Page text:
Figure 1.4: Baseball data : height vs. weight
\begin{figure}
\begin{center}
\epsfig{file=fig2.ps, height=5in, width=5in, angle= -90}\end{center}\end{figure}

Try eyeballing a fit of a straight line on this plot, say, Y = a + bX. Consider the point (77,190) the lowest point at height 77". It probably will not be on your fitted line, so in choosing your line you missed the point by the deviation

190 - (a + bX)

This deviation is an error determined by the fit. Since two points determine a line, in choosing your fit you will have committed many errors, at least 57 because there are 59 data points). As a goal in determining the fit, choose the line which minimizes these deviations or errors. It does not matter whether the deviation is positive or negative. The method of least squares minimizes the average of the squared deviations. It does result in equations for estimates of a and b, which we will give below. But at the moment lets just use it. The LS fit is:

The regression equation is
 Weight = - 213 + 5.49 Height
Hence LS estimates an increase of 5.49 pounds for every inch of increase in height. As an example in terms of prediction, the LS predicted weight of a ball player who is 75" tall is $\hat{Y} = -213 + 5.49(75) = 198.75$ pounds. Of a ball player who is 70" tall is $\hat{Y} = -213 + 5.49(70) = 171.30$ pounds. Locate the points (75,198.75) and (70,171.30) on the above plot. Then draw the line determined by those two points. This is the LS fit. It should look like Figure 1.5:


  
Figure 1.5: Baseball data : LS fit
\begin{figure}
\begin{center}
\epsfig{file=fig4.ps, height=5in, width=5in, angle= -90}\end{center}\end{figure}

Reproduce the above results using Carrie's baseball data set. Choose regression from the analysis menu after entering the data. Choose weight as a response variable and height as a predictor.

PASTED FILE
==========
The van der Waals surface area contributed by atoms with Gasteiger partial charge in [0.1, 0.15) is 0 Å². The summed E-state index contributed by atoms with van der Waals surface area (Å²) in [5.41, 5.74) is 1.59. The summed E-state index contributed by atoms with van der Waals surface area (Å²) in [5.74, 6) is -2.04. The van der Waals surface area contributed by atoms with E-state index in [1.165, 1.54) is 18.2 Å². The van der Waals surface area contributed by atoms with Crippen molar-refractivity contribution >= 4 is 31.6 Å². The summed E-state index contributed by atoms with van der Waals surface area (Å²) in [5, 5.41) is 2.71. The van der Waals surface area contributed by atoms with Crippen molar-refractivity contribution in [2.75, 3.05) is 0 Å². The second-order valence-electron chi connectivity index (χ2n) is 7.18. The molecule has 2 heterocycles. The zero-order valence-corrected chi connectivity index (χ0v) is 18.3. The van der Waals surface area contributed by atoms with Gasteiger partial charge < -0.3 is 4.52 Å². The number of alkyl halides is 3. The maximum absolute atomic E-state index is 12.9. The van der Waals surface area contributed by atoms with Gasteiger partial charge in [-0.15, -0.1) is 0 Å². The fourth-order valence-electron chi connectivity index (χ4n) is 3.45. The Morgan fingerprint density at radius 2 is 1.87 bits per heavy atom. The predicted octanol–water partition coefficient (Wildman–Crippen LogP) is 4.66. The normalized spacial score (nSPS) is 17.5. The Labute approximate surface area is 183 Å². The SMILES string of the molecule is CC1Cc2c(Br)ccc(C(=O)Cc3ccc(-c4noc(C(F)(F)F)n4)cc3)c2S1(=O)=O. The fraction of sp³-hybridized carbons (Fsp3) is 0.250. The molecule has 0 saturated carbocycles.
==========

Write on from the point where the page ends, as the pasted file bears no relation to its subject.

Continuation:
We will make frequent use of the LS fit in later chapters but there is one problem with it. It is not robust. The LS fit is easily distorted by outliers. Lets look at this using the baseball data. Note at height 68" there is one player whose weight is at 175 pounds. Suppose the weight was recorded as 275 pounds. Although high, this weight is not inconceivable for a ball player. The LS fit of this changed data is:

The regression equation is
 Weight = - 88.2 + 3.82 Height
This is quite a change from the previous fit. In particular, the slope estimate has changed from 5.49 to 3.82, a difference of 1.67 pounds. That is, because of one data point we now predict weight to increase 1.67 pounds less for each one inch in height. We can also see the effect on the plot. See Figure 1.6.


  
Figure 1.6: Baseball data : Changed data LS fit
\begin{figure}
\begin{center}
\epsfig{file=fig5.ps, height=5in, width=5in, angle= -90}\end{center}\end{figure}

Notice how the outlier pulled up the LS fit, resulting in a very poor to the bulk of the data. One data point drove the fit!

3.
Wilcoxon Fit